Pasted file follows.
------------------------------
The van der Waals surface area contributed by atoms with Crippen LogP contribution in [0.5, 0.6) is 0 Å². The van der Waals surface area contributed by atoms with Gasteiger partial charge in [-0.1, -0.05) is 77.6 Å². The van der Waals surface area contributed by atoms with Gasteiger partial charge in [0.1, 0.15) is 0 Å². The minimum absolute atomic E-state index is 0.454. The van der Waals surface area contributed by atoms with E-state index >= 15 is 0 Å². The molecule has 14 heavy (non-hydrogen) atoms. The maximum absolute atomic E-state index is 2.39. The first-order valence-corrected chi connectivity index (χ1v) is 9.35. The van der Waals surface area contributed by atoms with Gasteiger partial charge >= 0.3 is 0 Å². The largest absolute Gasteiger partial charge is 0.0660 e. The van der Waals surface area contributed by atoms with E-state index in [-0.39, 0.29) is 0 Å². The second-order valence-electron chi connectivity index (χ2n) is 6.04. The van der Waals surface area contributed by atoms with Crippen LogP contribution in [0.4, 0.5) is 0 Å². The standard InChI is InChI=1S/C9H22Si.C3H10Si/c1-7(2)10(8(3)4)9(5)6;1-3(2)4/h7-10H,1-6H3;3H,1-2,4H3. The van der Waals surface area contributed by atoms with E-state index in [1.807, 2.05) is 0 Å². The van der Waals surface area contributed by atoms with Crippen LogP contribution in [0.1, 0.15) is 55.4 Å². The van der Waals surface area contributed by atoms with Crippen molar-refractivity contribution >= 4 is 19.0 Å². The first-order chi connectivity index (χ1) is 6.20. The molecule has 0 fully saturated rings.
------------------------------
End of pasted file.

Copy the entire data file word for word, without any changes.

The van der Waals surface area contributed by atoms with Crippen LogP contribution in [0.5, 0.6) is 0 Å². The van der Waals surface area contributed by atoms with Gasteiger partial charge in [-0.1, -0.05) is 77.6 Å². The van der Waals surface area contributed by atoms with Gasteiger partial charge in [0.1, 0.15) is 0 Å². The minimum absolute atomic E-state index is 0.454. The van der Waals surface area contributed by atoms with E-state index >= 15 is 0 Å². The molecule has 14 heavy (non-hydrogen) atoms. The maximum absolute atomic E-state index is 2.39. The first-order valence-corrected chi connectivity index (χ1v) is 9.35. The van der Waals surface area contributed by atoms with Gasteiger partial charge >= 0.3 is 0 Å². The largest absolute Gasteiger partial charge is 0.0660 e. The van der Waals surface area contributed by atoms with E-state index in [-0.39, 0.29) is 0 Å². The second-order valence-electron chi connectivity index (χ2n) is 6.04. The van der Waals surface area contributed by atoms with Crippen LogP contribution in [0.4, 0.5) is 0 Å². The standard InChI is InChI=1S/C9H22Si.C3H10Si/c1-7(2)10(8(3)4)9(5)6;1-3(2)4/h7-10H,1-6H3;3H,1-2,4H3. The van der Waals surface area contributed by atoms with E-state index in [1.807, 2.05) is 0 Å². The van der Waals surface area contributed by atoms with Crippen LogP contribution in [0.1, 0.15) is 55.4 Å². The van der Waals surface area contributed by atoms with Crippen molar-refractivity contribution >= 4 is 19.0 Å². The first-order chi connectivity index (χ1) is 6.20. The molecule has 0 fully saturated rings.